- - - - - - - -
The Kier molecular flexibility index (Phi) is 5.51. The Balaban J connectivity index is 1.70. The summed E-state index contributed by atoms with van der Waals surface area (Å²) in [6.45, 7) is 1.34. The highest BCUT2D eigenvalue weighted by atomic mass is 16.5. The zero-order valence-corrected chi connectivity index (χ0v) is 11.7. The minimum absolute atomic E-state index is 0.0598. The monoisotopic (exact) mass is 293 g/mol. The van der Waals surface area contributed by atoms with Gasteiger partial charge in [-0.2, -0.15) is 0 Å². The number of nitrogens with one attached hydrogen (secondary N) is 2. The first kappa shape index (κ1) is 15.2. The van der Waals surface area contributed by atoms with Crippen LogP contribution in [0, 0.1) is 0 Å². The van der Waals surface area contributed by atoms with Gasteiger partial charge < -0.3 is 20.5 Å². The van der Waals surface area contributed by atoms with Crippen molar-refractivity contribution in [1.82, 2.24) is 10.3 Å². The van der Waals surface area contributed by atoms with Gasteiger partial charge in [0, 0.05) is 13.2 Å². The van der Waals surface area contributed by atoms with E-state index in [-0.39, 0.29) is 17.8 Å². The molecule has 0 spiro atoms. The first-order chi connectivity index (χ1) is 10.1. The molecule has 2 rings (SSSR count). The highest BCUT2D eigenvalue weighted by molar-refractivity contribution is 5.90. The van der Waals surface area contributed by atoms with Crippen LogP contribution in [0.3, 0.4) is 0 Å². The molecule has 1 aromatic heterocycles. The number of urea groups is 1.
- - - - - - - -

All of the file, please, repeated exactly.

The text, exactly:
The Kier molecular flexibility index (Phi) is 5.51. The Balaban J connectivity index is 1.70. The summed E-state index contributed by atoms with van der Waals surface area (Å²) in [6.45, 7) is 1.34. The highest BCUT2D eigenvalue weighted by atomic mass is 16.5. The zero-order valence-corrected chi connectivity index (χ0v) is 11.7. The minimum absolute atomic E-state index is 0.0598. The monoisotopic (exact) mass is 293 g/mol. The van der Waals surface area contributed by atoms with Gasteiger partial charge in [-0.2, -0.15) is 0 Å². The number of nitrogens with one attached hydrogen (secondary N) is 2. The first kappa shape index (κ1) is 15.2. The van der Waals surface area contributed by atoms with Crippen LogP contribution in [0, 0.1) is 0 Å². The van der Waals surface area contributed by atoms with Gasteiger partial charge < -0.3 is 20.5 Å². The van der Waals surface area contributed by atoms with Crippen molar-refractivity contribution in [1.82, 2.24) is 10.3 Å². The van der Waals surface area contributed by atoms with Gasteiger partial charge in [0, 0.05) is 13.2 Å². The van der Waals surface area contributed by atoms with E-state index in [-0.39, 0.29) is 17.8 Å². The molecule has 0 spiro atoms. The first-order chi connectivity index (χ1) is 10.1. The molecule has 2 rings (SSSR count). The highest BCUT2D eigenvalue weighted by molar-refractivity contribution is 5.90. The van der Waals surface area contributed by atoms with Crippen LogP contribution in [0.3, 0.4) is 0 Å². The molecule has 1 aromatic heterocycles. The number of urea groups is 1.